Mechanics II: Hamiltonian and Lagrangian of a relativistic free particle
The Problem:
I am given the Hamiltonian of the relativistic free particle. H(q,p)=sqrt(p^2c^2+m^2c^4) Assume c=1
1: Find Ham1 and Ham2 for m=0
2: Show L(q,q(dot))=m*sqrt(1(q(dot))^2/c^2)
3: Consider m=0, what does it mean?
Equations Used:
Ham1: q(dot)=dH/dp
Ham2: p(dot)=dH/dq
L(q,q(dot))=pq(dot)H(q,p)
My attempt:
1: For m=0, c=1, H=p, Ham1=d/dp*(p)=1 and Ham2 d/dq*(p)=0
2: We need to find p in terms of q and q(dot) to find L. From Ham1 with m=/=0
q(dot)=p/sqrt(p^2+m^2)> p=mq(dot)/sqrt(q(dot)^21)
Using L(q,q(dot))=pq(dot)H(q,p) and Ham1=0 for m=0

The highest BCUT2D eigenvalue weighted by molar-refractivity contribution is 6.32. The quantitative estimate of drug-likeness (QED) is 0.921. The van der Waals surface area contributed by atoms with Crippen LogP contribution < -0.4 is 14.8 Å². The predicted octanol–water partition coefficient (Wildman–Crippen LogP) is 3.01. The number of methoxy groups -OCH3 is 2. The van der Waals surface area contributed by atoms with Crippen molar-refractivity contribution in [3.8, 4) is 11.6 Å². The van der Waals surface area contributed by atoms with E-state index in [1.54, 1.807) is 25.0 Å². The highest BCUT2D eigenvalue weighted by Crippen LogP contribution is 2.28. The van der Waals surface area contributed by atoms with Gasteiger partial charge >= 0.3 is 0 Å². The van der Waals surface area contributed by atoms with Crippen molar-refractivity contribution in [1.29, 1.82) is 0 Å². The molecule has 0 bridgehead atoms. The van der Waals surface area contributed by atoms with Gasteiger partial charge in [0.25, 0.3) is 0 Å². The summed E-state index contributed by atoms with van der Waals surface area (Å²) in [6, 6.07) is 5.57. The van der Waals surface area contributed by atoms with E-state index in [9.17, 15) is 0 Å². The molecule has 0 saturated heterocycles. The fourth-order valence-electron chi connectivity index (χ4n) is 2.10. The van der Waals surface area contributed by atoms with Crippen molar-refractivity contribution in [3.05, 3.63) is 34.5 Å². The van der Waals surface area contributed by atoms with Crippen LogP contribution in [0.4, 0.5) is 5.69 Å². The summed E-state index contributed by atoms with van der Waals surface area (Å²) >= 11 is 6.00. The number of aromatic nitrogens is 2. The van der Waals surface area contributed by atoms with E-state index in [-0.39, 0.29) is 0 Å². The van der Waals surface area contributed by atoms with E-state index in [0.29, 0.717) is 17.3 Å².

L=sqrt(p^2+m^2)=sqrt((m^2q(dot)^2)/(q(dot)^21)+m^2)=m*sqrt((q(dot)^2)/(q(dot)^21)+1)
I am given that L(q,q(dot)) should be m*sqrt(1q(dot)^2/c^2) but with c=1 L=m*sqrt(1q(dot)^2)
Am I missing something simple algebraically or did I mess up a step earlier on?
3: I'm not sure what L=0 means. The value of H is the energy, so if the energy is 0 L=pq(dot). The momentum times the change in canonical position is 0?
Thank you for the help!